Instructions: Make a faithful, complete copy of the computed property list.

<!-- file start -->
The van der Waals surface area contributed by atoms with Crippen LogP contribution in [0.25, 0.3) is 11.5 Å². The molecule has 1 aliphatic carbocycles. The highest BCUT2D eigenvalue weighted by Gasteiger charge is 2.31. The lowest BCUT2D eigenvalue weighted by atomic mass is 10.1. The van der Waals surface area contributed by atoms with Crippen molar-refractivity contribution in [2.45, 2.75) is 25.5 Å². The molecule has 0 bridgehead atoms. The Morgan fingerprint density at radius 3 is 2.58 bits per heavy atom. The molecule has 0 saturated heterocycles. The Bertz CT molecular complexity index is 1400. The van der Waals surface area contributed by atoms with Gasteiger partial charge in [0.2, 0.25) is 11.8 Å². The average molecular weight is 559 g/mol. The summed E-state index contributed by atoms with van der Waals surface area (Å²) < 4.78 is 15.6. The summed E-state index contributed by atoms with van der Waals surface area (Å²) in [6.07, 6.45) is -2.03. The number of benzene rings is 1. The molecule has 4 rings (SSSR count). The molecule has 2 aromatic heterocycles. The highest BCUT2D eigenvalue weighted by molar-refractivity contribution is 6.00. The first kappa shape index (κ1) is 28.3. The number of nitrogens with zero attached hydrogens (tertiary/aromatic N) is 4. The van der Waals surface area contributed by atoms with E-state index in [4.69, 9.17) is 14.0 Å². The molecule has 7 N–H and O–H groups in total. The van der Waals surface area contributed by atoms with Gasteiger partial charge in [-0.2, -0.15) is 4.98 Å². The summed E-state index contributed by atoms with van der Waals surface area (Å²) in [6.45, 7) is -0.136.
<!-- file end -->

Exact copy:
The van der Waals surface area contributed by atoms with Crippen LogP contribution in [0.25, 0.3) is 11.5 Å². The molecule has 1 aliphatic carbocycles. The highest BCUT2D eigenvalue weighted by Gasteiger charge is 2.31. The lowest BCUT2D eigenvalue weighted by atomic mass is 10.1. The van der Waals surface area contributed by atoms with Crippen molar-refractivity contribution in [2.45, 2.75) is 25.5 Å². The molecule has 0 bridgehead atoms. The Morgan fingerprint density at radius 3 is 2.58 bits per heavy atom. The molecule has 0 saturated heterocycles. The Bertz CT molecular complexity index is 1400. The van der Waals surface area contributed by atoms with Gasteiger partial charge in [0.2, 0.25) is 11.8 Å². The average molecular weight is 559 g/mol. The summed E-state index contributed by atoms with van der Waals surface area (Å²) < 4.78 is 15.6. The summed E-state index contributed by atoms with van der Waals surface area (Å²) in [6.07, 6.45) is -2.03. The number of benzene rings is 1. The molecule has 4 rings (SSSR count). The molecule has 2 aromatic heterocycles. The highest BCUT2D eigenvalue weighted by molar-refractivity contribution is 6.00. The first kappa shape index (κ1) is 28.3. The number of nitrogens with zero attached hydrogens (tertiary/aromatic N) is 4. The van der Waals surface area contributed by atoms with E-state index in [4.69, 9.17) is 14.0 Å². The molecule has 7 N–H and O–H groups in total. The van der Waals surface area contributed by atoms with Gasteiger partial charge in [-0.2, -0.15) is 4.98 Å². The summed E-state index contributed by atoms with van der Waals surface area (Å²) in [6.45, 7) is -0.136.